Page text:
Perhaps JPMorgan Chase had more to do with Bernie Madoff than Jamie Dimon would like to admit.
That is the contention of Irving Picard (right), the court-appointed trustee who is charged with recovering funds on behalf of Madoff’s victims. He sued JPMorgan Chase (jpm) in U.S. bankruptcy court Thursday, saying the bank enabled Madoff’s massive fraud.
Picard wants almost $1 billion in fees and profits the bank pocketed over two decades as the banker for Bernard L. Madoff Investment Securities, plus $5.4 billion for its alleged role in aiding and abetting the fraud.
He said the bank saw clear signs Madoff was ripping off his clients but did nothing.
“JP Morgan was willfully blind to the fraud, even after learning about numerous red flags surrounding Madoff,” said David J. Sheehan, counsel for the Trustee and a partner at Baker & Hostetler LLP, the court-appointed counsel for the Trustee. “While many financial institutions enabled Madoff’s fraud, JPMC was at the very center of that fraud, and thoroughly complicit in it.”
The suit against JPMorgan Chase comes in spite of CEO Jamie Dimon’s claim at the bank’s 2009 annual meeting that “we had almost nothing to do with” Madoff.
JPMorgan is sticking with that line. It blasted Picard Thursday, calling his claims “disappointing” and “demonstrably false.”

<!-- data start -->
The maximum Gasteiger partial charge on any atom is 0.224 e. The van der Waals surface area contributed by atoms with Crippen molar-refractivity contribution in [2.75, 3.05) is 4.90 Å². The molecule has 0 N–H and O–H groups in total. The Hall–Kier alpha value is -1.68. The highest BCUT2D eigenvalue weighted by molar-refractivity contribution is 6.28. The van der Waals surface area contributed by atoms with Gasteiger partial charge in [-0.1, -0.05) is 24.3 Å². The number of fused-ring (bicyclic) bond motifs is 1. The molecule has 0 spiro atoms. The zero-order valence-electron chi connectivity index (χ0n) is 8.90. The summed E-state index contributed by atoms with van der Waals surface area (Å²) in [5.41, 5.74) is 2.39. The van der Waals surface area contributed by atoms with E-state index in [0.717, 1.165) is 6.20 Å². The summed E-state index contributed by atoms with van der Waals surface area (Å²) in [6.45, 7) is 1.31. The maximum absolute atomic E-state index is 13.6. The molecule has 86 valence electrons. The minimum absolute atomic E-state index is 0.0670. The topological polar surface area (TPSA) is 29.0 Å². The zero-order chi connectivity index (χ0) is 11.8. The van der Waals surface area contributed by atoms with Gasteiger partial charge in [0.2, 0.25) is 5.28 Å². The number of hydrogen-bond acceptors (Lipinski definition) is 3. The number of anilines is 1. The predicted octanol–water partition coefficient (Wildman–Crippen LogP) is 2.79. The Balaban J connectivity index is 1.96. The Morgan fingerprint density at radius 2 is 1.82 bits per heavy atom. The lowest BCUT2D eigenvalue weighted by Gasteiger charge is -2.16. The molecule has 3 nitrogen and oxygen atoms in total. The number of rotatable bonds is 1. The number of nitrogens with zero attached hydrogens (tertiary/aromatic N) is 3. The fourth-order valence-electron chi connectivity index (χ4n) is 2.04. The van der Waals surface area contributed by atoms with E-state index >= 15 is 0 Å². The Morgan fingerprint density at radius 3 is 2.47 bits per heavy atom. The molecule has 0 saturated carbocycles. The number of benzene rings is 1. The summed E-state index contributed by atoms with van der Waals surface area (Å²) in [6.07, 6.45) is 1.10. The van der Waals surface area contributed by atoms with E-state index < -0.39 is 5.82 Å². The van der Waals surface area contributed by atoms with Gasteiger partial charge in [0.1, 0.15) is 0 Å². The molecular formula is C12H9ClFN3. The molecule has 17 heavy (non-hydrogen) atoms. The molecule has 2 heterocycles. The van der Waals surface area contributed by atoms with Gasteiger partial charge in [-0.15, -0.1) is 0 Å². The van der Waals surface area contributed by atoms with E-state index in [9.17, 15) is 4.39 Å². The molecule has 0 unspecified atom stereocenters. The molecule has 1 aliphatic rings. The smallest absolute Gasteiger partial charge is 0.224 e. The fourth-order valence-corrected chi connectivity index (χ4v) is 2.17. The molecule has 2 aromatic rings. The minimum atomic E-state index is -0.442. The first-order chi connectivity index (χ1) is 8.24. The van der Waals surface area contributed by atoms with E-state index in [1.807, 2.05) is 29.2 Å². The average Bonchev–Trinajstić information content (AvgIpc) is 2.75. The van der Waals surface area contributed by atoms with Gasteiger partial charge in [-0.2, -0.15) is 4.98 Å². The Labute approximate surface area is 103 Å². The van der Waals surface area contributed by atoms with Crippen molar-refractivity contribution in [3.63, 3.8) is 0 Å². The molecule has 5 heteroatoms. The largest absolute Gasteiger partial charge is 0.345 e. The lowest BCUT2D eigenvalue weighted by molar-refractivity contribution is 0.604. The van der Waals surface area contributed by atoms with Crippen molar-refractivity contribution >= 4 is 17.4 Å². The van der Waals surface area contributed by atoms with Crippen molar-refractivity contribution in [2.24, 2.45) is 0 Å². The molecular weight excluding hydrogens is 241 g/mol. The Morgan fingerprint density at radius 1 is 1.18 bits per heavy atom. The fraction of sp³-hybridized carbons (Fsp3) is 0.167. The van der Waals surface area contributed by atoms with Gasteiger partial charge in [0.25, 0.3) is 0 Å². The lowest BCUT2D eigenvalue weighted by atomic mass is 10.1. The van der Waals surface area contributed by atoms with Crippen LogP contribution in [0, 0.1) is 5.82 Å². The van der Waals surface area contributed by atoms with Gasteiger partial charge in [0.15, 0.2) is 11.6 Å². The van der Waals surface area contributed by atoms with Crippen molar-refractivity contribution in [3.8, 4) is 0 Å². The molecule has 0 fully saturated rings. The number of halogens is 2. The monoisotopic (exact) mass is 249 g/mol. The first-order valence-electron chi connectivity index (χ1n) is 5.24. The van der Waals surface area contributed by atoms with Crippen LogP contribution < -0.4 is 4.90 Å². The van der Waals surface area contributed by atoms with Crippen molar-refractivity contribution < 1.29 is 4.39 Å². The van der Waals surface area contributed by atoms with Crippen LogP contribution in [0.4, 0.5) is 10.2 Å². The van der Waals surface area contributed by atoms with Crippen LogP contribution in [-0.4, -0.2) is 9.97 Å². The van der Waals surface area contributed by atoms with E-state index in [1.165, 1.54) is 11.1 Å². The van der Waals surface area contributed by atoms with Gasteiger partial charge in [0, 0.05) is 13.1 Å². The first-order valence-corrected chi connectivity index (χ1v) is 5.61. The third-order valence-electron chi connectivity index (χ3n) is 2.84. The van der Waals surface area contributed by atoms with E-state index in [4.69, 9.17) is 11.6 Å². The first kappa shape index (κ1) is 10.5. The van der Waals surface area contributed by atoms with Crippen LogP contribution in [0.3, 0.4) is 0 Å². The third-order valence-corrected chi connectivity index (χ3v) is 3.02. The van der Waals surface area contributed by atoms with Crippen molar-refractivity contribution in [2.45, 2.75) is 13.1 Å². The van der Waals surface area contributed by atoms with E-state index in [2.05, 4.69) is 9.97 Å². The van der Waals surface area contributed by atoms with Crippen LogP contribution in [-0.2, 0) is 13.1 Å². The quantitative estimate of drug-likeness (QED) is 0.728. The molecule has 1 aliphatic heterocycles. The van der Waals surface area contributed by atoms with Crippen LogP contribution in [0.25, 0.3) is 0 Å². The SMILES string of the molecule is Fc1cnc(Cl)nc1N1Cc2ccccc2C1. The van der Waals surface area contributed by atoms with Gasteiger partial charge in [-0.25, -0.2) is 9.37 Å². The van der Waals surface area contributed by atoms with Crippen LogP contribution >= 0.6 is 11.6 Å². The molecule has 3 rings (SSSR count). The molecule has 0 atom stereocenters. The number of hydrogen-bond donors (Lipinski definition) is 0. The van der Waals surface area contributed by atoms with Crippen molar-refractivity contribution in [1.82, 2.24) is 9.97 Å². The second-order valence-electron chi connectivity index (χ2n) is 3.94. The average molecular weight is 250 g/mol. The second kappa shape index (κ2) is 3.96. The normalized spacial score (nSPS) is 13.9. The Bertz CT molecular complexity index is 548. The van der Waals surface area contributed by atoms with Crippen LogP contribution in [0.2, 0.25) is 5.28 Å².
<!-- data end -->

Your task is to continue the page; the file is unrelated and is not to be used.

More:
JPMorgan isn’t the only bank in Picard’s cross hairs. Last week he sued Switzerland’s UBS (UBS) for $2 billion, claiming it furthered Madoff’s ripoff scheme by lending “an aura of legitimacy” to the flow of money going into the scheme via so-called feeder funds.
Madoff, 72, pleaded guilty in March 2009 to ripping off his clients and was sentenced to 150 years. Estimates of client losses initially ranged as high as $65 billion but have since come down to around a third of that.
The Picard suit isn’t the first one JPMorgan has faced in the Madoff mess. A federal judge in New York this summer dismissed a suit by an investment partnership that lost $13 million when Madoff’s scheme collapsed.
The partnership, known as MLSMK Investments, claimed JPMorgan Chase looked into Madoff’s operations and concluded he was defrauding investors before the bank pulled $250 million of its own money from Madoff’s funds.
Chase’s decision to pull the funds before Madoff’s collapse was reported in a January 2009 New York Times story. But the judge ruled the investors in the lawsuit didn’t show Chase had actually investigated Madoff before making the withdrawal.
Picard contends in his press release Thursday that a request by JPMorgan compelled the bankruptcy court to seal the complaint, but he says he will work to have it unsealed.
“JPMC has designated virtually all of their information as confidential,” he said. “While JPMC may want to hide the full extent of its significant role in the Madoff fraud from the public, we intend to move to have the complaint made public as soon as possible.”